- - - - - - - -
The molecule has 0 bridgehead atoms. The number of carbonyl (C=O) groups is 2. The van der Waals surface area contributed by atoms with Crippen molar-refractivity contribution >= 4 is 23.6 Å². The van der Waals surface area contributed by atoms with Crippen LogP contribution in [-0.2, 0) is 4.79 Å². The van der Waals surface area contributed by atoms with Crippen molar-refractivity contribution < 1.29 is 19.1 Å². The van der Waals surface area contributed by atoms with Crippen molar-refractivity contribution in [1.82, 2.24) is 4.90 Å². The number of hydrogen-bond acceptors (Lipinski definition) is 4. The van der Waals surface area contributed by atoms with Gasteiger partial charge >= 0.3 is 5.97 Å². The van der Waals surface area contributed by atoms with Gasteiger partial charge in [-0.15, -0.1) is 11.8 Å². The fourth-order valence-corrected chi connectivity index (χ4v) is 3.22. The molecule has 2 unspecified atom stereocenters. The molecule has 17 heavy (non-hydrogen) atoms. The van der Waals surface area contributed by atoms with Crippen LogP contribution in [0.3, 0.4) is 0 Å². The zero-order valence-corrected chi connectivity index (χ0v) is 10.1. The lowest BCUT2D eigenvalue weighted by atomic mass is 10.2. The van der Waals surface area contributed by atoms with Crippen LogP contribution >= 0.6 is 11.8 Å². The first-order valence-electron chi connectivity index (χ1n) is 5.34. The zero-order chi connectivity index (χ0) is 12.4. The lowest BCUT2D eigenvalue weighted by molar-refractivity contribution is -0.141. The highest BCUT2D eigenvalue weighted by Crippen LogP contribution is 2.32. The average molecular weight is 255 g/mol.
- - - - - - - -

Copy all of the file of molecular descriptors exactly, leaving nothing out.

The molecule has 0 bridgehead atoms. The number of carbonyl (C=O) groups is 2. The van der Waals surface area contributed by atoms with Crippen molar-refractivity contribution >= 4 is 23.6 Å². The van der Waals surface area contributed by atoms with Crippen LogP contribution in [-0.2, 0) is 4.79 Å². The van der Waals surface area contributed by atoms with Crippen molar-refractivity contribution < 1.29 is 19.1 Å². The van der Waals surface area contributed by atoms with Crippen molar-refractivity contribution in [1.82, 2.24) is 4.90 Å². The number of hydrogen-bond acceptors (Lipinski definition) is 4. The van der Waals surface area contributed by atoms with Gasteiger partial charge >= 0.3 is 5.97 Å². The van der Waals surface area contributed by atoms with Gasteiger partial charge in [-0.15, -0.1) is 11.8 Å². The fourth-order valence-corrected chi connectivity index (χ4v) is 3.22. The molecule has 2 unspecified atom stereocenters. The molecule has 17 heavy (non-hydrogen) atoms. The van der Waals surface area contributed by atoms with Crippen LogP contribution in [0.3, 0.4) is 0 Å². The zero-order valence-corrected chi connectivity index (χ0v) is 10.1. The lowest BCUT2D eigenvalue weighted by atomic mass is 10.2. The van der Waals surface area contributed by atoms with Crippen LogP contribution >= 0.6 is 11.8 Å². The first-order valence-electron chi connectivity index (χ1n) is 5.34. The zero-order chi connectivity index (χ0) is 12.4. The lowest BCUT2D eigenvalue weighted by molar-refractivity contribution is -0.141. The highest BCUT2D eigenvalue weighted by Crippen LogP contribution is 2.32. The average molecular weight is 255 g/mol.